Are there limits to philosophical method as a way of rationally adjudicating disputes? One thought is that such limits are illustrated by several disputes within the free will debate. For a first, manipulation cases are designed by incompatibilists to sway intuitions in a dialectical situation in which prior reasoning has not broken a standoff between compatibilists and incompatibilists. The incompatibilist can hope that intuitions about such cases will generally go her way. She can bolster her case by arguing, for instance, that it’s inappropriate to privilege intuitions about ordinary cases that don’t involve manipulation. But she cannot justify the claim that when in the end the compatibilist’s intuitions don’t conform to hers, he is irrational. One plausible diagnosis is that for the compatibilist, reflective equilibrium involves affirming responsibility in any properly constructed manipulation case (one in which all of the defensible compatibilist conditions on responsibility are satisfied) and retaining responsibility in the ordinary deterministic case, while for the incompatibilist reflective equilibrium goes the other way, denying responsibility all the cases instead.
Another illustration involves a move the leeway theorist can make against Frankfurt examples. As I see it, in a good Frankfurt example there will be a trigger for intervention whose occurrence the agent could have but does not cause. It’s open to the Frankfurt-defender (e.g., Widerker 2006) to argue that the agent’s moral responsibility is derivative of his responsibility for not causing the occurrence of the trigger. I’ve argued that invoking derivative responsibility at this point is suspect because the good Frankfurt example differs relevantly from the paradigms of derivative responsibility, in which the agent knowingly makes it the case that he will not satisfy uncontroversial conditions on responsibility, and he foresees that he might then perform the action at issue. But the intuition that an agent can only be blameworthy if she has an exempting alternative is strong. For many, it might be so strong that reflective equilibrium involves retaining this intuition and affirming that the agent in the Frankfurt example is only derivatively responsible despite the departure from the paradigm case. But for many others, reflective equilibrium involves going Frankfurt’s way instead.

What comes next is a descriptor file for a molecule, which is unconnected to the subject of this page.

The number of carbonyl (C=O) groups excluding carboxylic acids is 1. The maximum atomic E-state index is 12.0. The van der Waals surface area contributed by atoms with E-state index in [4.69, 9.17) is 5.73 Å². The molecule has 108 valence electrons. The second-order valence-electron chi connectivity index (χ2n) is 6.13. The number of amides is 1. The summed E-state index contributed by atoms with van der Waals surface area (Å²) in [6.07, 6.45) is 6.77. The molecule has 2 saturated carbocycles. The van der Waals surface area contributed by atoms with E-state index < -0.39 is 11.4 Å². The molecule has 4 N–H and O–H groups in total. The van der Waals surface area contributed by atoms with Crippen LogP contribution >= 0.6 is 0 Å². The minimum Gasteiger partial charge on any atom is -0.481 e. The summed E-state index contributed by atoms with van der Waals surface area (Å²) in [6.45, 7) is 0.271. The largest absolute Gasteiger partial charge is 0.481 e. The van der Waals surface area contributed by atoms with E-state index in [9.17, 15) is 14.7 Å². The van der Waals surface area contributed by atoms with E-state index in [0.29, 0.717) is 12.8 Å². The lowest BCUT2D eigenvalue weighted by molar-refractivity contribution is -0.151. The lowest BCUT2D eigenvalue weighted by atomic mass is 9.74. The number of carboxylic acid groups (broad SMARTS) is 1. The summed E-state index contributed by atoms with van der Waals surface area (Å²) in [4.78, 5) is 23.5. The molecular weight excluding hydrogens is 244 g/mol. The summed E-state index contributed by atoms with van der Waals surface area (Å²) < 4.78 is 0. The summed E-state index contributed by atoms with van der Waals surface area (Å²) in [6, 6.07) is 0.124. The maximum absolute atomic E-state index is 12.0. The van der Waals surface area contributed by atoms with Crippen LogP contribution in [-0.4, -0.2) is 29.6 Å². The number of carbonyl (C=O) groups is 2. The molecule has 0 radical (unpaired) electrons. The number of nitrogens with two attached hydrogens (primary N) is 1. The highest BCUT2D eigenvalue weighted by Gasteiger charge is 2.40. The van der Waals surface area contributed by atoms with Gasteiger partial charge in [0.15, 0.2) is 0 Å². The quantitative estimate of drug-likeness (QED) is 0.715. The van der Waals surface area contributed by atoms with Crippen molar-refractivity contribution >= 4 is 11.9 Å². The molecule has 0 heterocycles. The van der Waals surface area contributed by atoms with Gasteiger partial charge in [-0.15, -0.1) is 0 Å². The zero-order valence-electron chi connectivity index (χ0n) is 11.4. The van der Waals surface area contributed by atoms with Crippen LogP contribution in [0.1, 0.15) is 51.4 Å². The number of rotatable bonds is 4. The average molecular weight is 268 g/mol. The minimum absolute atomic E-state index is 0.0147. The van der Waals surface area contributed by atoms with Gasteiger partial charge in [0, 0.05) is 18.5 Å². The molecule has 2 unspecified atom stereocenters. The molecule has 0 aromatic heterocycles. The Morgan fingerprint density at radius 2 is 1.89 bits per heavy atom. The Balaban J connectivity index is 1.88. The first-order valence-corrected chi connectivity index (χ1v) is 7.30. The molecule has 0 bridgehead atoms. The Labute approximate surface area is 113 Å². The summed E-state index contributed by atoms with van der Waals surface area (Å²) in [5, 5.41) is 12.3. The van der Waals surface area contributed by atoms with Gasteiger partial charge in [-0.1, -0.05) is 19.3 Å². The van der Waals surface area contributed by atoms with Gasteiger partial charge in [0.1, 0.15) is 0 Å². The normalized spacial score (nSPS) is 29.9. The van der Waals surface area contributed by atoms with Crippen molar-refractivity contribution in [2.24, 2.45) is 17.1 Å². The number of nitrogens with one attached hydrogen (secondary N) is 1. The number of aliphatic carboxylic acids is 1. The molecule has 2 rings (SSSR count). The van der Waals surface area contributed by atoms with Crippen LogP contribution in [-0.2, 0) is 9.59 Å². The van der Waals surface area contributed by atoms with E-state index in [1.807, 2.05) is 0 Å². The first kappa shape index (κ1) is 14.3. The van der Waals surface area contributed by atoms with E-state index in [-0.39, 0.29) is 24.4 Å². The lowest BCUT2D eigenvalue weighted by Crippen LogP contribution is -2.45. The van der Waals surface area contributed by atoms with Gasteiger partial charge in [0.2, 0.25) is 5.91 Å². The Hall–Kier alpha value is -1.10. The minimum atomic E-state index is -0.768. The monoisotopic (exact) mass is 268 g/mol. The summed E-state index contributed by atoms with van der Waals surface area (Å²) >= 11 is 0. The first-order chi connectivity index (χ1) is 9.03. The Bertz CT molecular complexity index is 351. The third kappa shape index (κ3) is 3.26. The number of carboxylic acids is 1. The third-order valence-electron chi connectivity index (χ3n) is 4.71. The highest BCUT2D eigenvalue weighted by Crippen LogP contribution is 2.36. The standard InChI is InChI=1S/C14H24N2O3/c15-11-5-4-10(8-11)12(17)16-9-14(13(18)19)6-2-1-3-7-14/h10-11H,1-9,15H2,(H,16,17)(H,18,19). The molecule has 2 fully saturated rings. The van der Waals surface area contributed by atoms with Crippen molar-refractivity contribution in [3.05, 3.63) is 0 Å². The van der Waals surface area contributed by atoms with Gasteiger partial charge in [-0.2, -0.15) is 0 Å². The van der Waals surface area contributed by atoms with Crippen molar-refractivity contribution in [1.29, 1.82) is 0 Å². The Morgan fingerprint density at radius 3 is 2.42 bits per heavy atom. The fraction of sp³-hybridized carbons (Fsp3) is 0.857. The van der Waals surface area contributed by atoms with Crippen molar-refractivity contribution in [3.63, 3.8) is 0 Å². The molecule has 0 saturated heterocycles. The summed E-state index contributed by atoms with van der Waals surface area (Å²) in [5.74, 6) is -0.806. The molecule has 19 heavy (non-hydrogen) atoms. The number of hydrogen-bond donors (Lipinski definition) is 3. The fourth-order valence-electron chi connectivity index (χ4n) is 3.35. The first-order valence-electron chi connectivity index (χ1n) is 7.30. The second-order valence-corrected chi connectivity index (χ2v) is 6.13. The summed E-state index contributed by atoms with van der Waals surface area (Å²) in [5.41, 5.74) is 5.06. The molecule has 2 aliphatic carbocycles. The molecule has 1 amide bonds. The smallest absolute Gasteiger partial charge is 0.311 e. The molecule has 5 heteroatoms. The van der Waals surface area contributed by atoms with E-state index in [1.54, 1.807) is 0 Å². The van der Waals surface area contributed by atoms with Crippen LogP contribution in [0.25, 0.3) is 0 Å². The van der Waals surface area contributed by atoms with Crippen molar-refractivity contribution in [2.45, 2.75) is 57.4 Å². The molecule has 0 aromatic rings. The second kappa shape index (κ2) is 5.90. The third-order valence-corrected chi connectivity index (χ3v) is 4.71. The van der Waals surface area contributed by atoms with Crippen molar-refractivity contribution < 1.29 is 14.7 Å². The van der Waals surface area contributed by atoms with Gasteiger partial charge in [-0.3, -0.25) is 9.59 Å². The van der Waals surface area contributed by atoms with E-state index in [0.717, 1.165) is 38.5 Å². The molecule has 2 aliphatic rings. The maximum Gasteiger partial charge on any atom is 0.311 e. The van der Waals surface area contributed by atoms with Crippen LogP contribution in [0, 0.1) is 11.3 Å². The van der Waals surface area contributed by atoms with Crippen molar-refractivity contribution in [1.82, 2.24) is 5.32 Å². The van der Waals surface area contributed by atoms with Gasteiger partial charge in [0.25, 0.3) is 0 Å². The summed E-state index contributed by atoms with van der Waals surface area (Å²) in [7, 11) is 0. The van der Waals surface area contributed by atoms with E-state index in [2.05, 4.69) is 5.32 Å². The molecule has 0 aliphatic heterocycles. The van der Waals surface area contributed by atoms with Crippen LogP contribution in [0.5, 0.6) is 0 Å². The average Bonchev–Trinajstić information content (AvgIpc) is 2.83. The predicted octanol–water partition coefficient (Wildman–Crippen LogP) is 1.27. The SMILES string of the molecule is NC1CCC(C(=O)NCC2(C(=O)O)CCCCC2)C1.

Are we stuck at this point? One option for manipulation cases is for the compatibilist to claim that the incompatibilist needs to provide an additional argument that the agent is not morally responsible in the manipulation case, or for the incompatibilist to contend that the compatibilist needs to provide an additional argument that the agent is morally responsible in the manipulation case. But ex hypothesi, the point of such examples is to adjudicate philosophical standoffs just by intuitions about cases, and if the intuitions aren’t forthcoming, the standoff remains in place. And in addition, I’m thinking that the only way philosophy provides for adjudicating standoffs in these kinds of situations is by intuitions about cases. So if the hoped-for intuition isn’t generated in the best sorts of cases, or if it will always be swamped in the process of reaching reflective equilibrium, it seems that philosophy has reached its limits for adjudication, and we need to live with philosophically irresolvable disputes. Is this right?